The minute Kamala Harris started losing the debate with Mike Pence last night, you could almost see the thought go through her head: “I need to make this about mansplaining.”
Mansplaining, as we have been forced to learn, is the phenomenon in which a man talks over a woman to explain something to her. The term became popular after a 2008 essay by feminist author Rebecca Solnit, “Men Explain Things to Me,” in which Solnit describes the experience of having her own book explained to her by a man.
Neither Solnit in her essay, nor Kamala in the debates, actually used the term “mansplain.” Neither of them had to: the press did it for them. Kamala knew they would, which is why she punctuated Pence’s devastating responses—many of which went over the allotted time—with little smirky interjections like “Mr. Vice President, I’m speaking.” She was laying the groundwork for girlbosses in newsrooms across the country to snap their fingers, cluck their tongues, and say “Kamala did such a great job standing up to that big mean mansplaining MAN.”
It’s literally all she has. Harris lied again and again during the debate—about her position on fracking, about President Trump’s statements on coronavirus, about Biden’s plan to let Trump’s tax cuts sunset. She refused to answer whether Biden wants to pack the supreme court, because of course he does.
So she came across as what she is: an empty, vindictive scold with nothing to show for herself but smug self-satisfaction. Pence calmly and politely, but assertively, held her feet to the fire and insisted on the truth. Harris eventually positioned herself as a victim of sexism so her cronies in the media would have a way to excuse her miserable inadequacies.
But in the end, one of two things is true. Either, as the Left claims, women in general are just as good as men in general at everything, or they are not. If they are, then they should be able to hold their own in a debate, which always—especially in these tense times—involves talking over your opponent, shouldering your way in to get your points heard, and steamrolling over the moderator to make sure you land the message where it counts. In such a context there is no such thing as “mansplaining,” only two opponents duking it out—you know, a debate. To claim otherwise is contemptibly weak.
But there is another possibility. Maybe, in fact, women and men are different and tend to be good at different things. Maybe, you know, the way people have looked at the world for all of human existence is basically the right one. If so, then we actually can talk about mansplaining, because yeah, in reality, guys can get a little aggressive sometimes. Just like women can get a little scoldy sometimes. We all have our natures, and the two genders have different tendencies to excess that need to be tempered against one another. That used to be obvious, basic knowledge.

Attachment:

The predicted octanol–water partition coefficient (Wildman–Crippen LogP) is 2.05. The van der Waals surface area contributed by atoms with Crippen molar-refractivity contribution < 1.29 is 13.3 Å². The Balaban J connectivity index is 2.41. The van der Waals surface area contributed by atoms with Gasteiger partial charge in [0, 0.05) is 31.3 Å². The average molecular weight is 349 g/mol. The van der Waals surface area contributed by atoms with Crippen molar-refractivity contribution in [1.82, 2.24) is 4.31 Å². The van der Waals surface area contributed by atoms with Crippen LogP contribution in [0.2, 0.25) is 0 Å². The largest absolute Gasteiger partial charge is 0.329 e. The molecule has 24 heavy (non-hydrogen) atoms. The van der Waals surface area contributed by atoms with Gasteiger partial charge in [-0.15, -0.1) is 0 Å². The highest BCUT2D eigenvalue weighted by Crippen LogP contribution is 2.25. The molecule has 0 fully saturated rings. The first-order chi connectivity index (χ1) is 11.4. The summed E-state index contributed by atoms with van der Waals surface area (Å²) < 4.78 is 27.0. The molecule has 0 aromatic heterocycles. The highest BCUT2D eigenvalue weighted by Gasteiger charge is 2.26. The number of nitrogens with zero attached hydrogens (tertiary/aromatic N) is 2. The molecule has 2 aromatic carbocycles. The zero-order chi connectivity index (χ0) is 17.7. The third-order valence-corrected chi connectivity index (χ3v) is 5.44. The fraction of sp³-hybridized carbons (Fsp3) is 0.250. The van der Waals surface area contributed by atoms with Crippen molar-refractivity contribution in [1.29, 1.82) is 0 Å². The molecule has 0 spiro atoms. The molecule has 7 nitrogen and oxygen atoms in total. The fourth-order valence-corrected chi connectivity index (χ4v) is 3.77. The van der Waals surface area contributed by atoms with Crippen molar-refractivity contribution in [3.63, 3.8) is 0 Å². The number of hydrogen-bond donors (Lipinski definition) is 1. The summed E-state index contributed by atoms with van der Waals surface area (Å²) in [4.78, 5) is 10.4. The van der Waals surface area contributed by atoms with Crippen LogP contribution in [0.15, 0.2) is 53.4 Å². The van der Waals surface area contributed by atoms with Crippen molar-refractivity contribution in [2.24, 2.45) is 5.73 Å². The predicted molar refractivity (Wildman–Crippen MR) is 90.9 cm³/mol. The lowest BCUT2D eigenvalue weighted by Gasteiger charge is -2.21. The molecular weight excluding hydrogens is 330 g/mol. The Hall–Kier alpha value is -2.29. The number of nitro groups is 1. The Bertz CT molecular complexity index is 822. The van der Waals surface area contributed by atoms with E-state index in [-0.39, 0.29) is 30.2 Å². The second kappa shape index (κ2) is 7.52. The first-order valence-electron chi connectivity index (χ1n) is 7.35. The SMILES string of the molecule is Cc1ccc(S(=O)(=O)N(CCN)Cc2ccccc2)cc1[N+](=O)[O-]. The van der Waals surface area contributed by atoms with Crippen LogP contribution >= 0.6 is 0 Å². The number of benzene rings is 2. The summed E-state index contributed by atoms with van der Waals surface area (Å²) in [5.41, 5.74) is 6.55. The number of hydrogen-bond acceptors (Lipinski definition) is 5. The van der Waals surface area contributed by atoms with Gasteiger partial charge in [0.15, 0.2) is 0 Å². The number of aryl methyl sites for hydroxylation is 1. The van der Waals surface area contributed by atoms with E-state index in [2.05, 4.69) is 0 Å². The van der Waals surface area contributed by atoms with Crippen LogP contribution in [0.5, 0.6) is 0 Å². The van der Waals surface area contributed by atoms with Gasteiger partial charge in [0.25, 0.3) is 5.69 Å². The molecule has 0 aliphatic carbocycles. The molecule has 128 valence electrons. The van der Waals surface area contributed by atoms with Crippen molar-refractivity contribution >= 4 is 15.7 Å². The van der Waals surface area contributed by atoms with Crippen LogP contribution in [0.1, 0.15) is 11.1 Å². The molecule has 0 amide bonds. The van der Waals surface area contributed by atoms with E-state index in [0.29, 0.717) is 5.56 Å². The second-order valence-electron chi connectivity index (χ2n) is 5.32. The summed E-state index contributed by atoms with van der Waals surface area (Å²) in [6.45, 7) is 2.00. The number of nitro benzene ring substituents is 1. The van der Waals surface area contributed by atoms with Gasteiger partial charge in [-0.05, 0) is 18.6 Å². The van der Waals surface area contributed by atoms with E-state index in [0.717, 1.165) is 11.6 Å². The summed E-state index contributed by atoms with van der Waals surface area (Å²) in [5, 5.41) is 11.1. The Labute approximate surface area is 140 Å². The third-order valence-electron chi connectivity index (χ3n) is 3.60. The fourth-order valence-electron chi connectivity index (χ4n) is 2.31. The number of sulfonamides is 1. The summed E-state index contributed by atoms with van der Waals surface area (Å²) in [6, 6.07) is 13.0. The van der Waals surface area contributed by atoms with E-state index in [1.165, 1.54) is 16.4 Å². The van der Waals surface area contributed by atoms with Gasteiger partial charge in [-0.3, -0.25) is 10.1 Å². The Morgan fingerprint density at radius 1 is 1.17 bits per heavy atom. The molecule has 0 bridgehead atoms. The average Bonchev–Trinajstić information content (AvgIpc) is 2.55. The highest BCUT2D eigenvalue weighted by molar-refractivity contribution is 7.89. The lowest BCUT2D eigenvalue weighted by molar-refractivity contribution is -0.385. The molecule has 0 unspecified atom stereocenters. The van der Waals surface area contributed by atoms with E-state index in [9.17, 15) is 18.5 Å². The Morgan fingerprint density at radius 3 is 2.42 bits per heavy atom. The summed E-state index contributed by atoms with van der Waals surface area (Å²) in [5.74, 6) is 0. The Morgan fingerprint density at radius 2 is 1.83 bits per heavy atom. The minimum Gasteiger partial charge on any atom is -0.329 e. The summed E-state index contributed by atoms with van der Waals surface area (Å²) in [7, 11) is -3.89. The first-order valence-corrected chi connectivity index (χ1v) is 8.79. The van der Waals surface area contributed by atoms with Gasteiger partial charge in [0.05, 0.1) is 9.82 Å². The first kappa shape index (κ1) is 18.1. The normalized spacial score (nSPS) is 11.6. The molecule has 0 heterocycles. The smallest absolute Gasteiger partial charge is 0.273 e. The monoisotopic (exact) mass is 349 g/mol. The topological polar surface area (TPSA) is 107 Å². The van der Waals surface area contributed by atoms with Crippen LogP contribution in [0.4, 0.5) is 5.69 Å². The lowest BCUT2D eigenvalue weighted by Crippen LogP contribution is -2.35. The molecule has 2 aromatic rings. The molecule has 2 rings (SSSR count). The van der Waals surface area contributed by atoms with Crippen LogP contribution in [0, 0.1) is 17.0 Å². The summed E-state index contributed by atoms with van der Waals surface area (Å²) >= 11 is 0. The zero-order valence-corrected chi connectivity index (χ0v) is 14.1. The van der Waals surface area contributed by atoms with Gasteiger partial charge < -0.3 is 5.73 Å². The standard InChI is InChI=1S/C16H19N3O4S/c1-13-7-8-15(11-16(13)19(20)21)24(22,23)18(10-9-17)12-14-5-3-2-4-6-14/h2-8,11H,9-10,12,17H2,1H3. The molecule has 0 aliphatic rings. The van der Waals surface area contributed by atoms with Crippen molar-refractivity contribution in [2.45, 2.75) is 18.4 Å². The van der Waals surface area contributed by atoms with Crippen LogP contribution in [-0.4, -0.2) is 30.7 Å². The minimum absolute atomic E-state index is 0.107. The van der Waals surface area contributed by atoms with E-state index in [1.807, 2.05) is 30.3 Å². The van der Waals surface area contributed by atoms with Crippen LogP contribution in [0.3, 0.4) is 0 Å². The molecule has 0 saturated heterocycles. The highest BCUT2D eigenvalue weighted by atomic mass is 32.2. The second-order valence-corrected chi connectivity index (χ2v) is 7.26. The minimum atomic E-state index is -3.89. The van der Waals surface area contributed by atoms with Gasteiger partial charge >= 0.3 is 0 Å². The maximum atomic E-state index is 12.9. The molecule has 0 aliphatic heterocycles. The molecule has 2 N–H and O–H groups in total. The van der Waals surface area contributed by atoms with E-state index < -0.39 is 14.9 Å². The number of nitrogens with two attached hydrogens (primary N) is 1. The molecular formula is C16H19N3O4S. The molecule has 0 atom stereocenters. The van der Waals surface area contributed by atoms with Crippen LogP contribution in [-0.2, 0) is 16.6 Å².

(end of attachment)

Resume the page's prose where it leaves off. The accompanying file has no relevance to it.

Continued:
We can still live in that world. But if so, we need to concede that actually, maybe politics is basically guy stuff by and large. Maybe the person you want in the room with CCP strongman Xi Jinping isn’t someone who’s going to throw up her hands the minute he gets too mean. There will be exceptions, of course: no one would argue that British Prime Minister Margaret Thatcher was too fragile to hold her own. But then, she would never have been caught dead whining about “mansplaining,” had the term existed at the time. She lived in the real world, the one in which men and women are generally quite different, but in which anyone can do anything if they live up to the same objective standard.
That world, by the way, is basically the West. Even as far back as the 5th century BC, the Greeks tipped their proverbial hats to women like Artemisia I of Caria, a naval leader who put men to shame on the high seas. Today, no conservative does so much as raise an eyebrow when a woman like Judge Amy Coney Barrett rises to a position of power and promise on the basis of her merits alone.
But that is not, in fact, the world the Democrats want to live in. They want a denatured world, one in which our natural gender differences make us foul and must be stamped out. There is a hideously dehumanized, endlessly miserable philosophy lurking just behind Kamala Harris and her petty complaints about Pence’s interruptions. It is a world of social engineering, forcible indoctrination, and painful alienation from one another.
We don’t have to live in that world. We can live in the world where men and women get along—indeed, where they even civilize each other and invite one another into the fullness of themselves. You know, the world God made. All we have to do to get there, is tell the truth.
Spencer Klavan is host of the Young Heretics podcast and assistant editor of the Claremont Review of Books and The American Mind. He can be reached on Twitter at @SpencerKlavan.
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